The tension in the city remains, and it’s clear that many Muslims are still on edge. Many of those who haven’t been displaced may be living alongside Buddhist neighbors who killed their friends or family members, Thein told us. “There are some people walking around [who were involved in the riots]. A woman had her husband killed. She knows who did it and she told the government, but they haven’t done anything.”
A Physicians for Human Rights report on the persecution of Muslims in Burma was released at the end of last month. It noted that there are still elements in place that could lead to “potential catastrophic violence in the future, including potential crimes against humanity and/or genocide”.
The report also stated that many of those who had been responsible for the conflict had not been brought to justice, including police who facilitated some of the aggression. “Police in some cases were involved in direct attacks… in other cases, the police stood by and watched and did nothing to stop it,” it reads.
When the report was released at the Bangkok Foreign Correspondents Club, its author, Bill Davis, said that though the clashes had stopped for now, the atmosphere of violence was still present. “It’s creating a culture of hatred and a culture that it’s kind of OK for this to go on,” he said.
The latest reports say that 87 people have been arrested, and that only 38 of them were Buddhists. “Most of the people really involved in the planning are still free,” a Muslim IDP told us. “It’s just the followers [who have been arrested], not the leaders.”
While many hold Wirathu and his followers responsible for instigating the Buddhist rampage, theories abound as to what’s really behind it. Many see the violence as the product of manipulations by certain elements of the government who want to push the country back towards the military and away from democracy. Others think that it’s a simple land grab to push the Muslims off Meiktila’s prime real estate and open up the area for development.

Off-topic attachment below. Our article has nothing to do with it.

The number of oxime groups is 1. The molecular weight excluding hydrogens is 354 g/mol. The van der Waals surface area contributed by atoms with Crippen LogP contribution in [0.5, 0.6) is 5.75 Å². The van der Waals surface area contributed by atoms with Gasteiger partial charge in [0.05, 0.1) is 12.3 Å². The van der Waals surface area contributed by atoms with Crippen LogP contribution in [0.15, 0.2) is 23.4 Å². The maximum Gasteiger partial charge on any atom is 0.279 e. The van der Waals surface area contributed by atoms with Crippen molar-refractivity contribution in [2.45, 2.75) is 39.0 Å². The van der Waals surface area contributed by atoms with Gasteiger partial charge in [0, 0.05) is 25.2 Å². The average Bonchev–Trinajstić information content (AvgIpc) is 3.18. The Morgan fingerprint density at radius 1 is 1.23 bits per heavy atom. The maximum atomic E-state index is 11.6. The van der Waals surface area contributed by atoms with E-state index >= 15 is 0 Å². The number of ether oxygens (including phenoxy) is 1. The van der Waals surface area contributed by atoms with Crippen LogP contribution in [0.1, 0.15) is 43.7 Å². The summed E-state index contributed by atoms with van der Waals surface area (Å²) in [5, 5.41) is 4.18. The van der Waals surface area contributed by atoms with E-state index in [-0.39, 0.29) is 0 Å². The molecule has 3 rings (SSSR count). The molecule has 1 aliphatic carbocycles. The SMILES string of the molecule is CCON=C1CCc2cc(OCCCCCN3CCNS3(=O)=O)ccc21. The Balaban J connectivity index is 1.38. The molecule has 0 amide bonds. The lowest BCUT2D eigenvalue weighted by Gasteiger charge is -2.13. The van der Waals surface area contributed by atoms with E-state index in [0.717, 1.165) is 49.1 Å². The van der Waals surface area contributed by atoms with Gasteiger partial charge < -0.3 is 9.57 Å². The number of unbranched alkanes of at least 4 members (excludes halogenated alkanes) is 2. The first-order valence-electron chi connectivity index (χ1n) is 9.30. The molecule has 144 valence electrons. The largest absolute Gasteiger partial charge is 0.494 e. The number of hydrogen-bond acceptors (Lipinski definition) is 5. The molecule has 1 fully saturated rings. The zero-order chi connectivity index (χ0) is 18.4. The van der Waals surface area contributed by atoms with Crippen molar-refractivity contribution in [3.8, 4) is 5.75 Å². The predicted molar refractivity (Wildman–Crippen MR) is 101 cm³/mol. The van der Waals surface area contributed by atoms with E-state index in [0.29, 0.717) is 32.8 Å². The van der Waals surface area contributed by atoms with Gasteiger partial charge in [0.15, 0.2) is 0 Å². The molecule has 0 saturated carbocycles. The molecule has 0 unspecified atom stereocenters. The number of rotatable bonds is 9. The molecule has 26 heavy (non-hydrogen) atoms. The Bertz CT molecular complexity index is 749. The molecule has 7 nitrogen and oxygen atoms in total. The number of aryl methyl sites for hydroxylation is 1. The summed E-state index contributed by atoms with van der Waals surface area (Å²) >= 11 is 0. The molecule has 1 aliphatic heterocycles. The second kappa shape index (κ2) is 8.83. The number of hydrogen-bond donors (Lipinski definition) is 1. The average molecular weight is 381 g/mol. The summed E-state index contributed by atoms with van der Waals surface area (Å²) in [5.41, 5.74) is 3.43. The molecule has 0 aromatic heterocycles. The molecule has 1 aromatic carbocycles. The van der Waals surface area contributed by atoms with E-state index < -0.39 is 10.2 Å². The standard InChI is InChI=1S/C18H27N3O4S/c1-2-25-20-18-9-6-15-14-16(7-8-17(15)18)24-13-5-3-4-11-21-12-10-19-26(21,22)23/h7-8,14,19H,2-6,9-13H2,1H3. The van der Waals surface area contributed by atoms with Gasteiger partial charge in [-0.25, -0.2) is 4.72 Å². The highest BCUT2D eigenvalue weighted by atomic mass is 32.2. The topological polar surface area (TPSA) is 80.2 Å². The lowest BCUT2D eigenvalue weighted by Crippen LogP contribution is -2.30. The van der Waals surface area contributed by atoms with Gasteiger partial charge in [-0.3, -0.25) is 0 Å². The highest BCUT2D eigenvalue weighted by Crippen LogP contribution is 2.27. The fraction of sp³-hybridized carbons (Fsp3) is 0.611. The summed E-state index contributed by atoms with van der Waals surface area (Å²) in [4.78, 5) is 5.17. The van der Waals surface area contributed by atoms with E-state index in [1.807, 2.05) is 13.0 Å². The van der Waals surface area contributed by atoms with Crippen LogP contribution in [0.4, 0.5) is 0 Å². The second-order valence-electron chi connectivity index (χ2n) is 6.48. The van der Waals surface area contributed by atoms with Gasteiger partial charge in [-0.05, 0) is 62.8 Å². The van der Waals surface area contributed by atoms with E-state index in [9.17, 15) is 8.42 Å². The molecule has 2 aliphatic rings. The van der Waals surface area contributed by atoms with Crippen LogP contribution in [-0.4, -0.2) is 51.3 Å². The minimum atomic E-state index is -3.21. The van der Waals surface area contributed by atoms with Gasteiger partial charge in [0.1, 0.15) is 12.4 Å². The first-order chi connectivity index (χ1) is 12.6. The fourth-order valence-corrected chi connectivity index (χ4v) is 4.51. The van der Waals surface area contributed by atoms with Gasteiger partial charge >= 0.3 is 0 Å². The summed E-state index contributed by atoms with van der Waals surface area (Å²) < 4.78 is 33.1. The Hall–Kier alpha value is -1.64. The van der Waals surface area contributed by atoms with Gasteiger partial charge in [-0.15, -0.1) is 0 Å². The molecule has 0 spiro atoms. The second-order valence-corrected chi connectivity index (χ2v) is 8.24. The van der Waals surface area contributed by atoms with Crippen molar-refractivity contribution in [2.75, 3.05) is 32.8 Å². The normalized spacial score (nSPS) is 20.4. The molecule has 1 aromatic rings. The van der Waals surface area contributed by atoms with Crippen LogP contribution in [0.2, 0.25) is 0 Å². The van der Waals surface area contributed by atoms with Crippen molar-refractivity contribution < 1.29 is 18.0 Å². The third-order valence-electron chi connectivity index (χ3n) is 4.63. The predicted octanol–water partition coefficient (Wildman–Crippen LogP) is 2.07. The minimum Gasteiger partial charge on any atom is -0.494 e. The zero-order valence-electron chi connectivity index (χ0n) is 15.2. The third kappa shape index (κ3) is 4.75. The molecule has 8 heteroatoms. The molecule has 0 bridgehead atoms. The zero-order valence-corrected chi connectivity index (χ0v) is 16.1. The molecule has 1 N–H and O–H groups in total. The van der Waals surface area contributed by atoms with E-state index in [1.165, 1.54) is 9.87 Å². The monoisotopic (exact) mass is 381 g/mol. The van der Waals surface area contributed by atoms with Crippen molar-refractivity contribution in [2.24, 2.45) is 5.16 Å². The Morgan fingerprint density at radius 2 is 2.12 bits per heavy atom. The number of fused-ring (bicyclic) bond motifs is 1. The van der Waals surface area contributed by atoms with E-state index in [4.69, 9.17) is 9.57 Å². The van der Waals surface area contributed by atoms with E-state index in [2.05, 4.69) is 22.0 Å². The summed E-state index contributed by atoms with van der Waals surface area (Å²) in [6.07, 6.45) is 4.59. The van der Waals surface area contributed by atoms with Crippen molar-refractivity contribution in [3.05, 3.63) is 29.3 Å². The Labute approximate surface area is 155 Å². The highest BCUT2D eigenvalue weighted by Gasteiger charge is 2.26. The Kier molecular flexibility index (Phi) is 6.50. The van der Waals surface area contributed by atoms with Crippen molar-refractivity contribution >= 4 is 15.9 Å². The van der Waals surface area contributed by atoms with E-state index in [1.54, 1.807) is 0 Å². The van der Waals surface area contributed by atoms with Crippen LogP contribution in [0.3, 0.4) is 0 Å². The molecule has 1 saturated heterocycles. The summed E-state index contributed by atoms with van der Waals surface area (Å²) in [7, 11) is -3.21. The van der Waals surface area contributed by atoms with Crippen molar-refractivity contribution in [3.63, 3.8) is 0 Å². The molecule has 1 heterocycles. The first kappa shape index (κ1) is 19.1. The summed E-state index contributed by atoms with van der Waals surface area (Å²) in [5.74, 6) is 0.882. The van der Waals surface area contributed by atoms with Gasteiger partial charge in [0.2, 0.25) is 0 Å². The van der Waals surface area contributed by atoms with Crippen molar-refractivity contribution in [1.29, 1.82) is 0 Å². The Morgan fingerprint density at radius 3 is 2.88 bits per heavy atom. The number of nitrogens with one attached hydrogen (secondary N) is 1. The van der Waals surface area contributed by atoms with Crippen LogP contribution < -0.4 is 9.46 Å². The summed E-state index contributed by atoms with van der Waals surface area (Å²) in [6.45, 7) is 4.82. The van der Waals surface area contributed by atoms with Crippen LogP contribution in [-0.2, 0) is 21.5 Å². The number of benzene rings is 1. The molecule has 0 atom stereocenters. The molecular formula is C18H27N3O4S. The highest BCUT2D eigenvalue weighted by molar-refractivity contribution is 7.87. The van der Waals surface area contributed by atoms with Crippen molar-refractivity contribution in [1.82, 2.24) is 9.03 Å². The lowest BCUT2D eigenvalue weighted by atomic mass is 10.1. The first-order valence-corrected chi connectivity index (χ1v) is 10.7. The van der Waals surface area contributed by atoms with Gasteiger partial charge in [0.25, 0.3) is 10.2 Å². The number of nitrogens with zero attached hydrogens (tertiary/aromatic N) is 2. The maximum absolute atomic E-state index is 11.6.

The word “cronies” is often thrown around, referring to members and friends of the old military junta who either want to maintain their grip on power or use it to get rich now that the country is opening up for business. “These cronies and the government want to move the country backward, and they create this Meiktila violence very systematically,” said a trader who spoke with us at the mosque.
Punya Wontha, a monk who was one of the leaders of the Saffron revolution, agreed that “cronies” were behind the violence. But he saw the disorder as being motivated more by financial greed than an attempt by the displaced military junta to win back political power. “The problem here is about land ownership and corruption,” he said, before pointing out another example of how Muslims are being persecuted in the country: Apparently it’s now common for government officials to refuse to give Muslims their land back because they lack the correct “documentation.” In many cases, the documentation never existed—and the land they’re refusing to return could make a lot of members of Burma’s former government very rich if they were to develop it.
“There are orders that they’re not allowed to go home,” said Bill Davis. “These guys said they have to provide documents to prove that they actually own this land, which, first of all, nobody in Burma has, because that hasn’t been the system. And second, their houses have been destroyed, so even if they did have documents, they probably don’t have them any more.”
He admitted that he could not confirm this theory and said there was no conclusive proof, but added, “A lot of the land is along the main road, which is very valuable for business and trading. Especially with the economy taking off, people want that land.” Davis also mentioned that there have been similar situations of the government seizing land through nefarious means in other Burmese states, like Kachin and Karen.
Parts of the city look like they had been hit by an airstrike. As we wandered through the affected areas we saw scavengers digging up what could be salvaged and, in one burned-down neighborhood, goat herders and their flocks wandered through what used to be someone’s living room, grazing over shattered tea plates.
Sometime shortly after we had lunch, our fixer pointed out a comically obvious secret police officer who had tailed us as we drove to interview some of the IDPs at a location far from downtown. When we pulled up outside a house to meet the IDPs, our fixer invited the policeman into the house where we would be conducting interviews. I offered him a deal: if he could defeat Andrew in an arm wrestle (using both hands), he could stay. But if Andrew won, he would have to leave. After ten or so minutes of awkward loitering, he eventually left.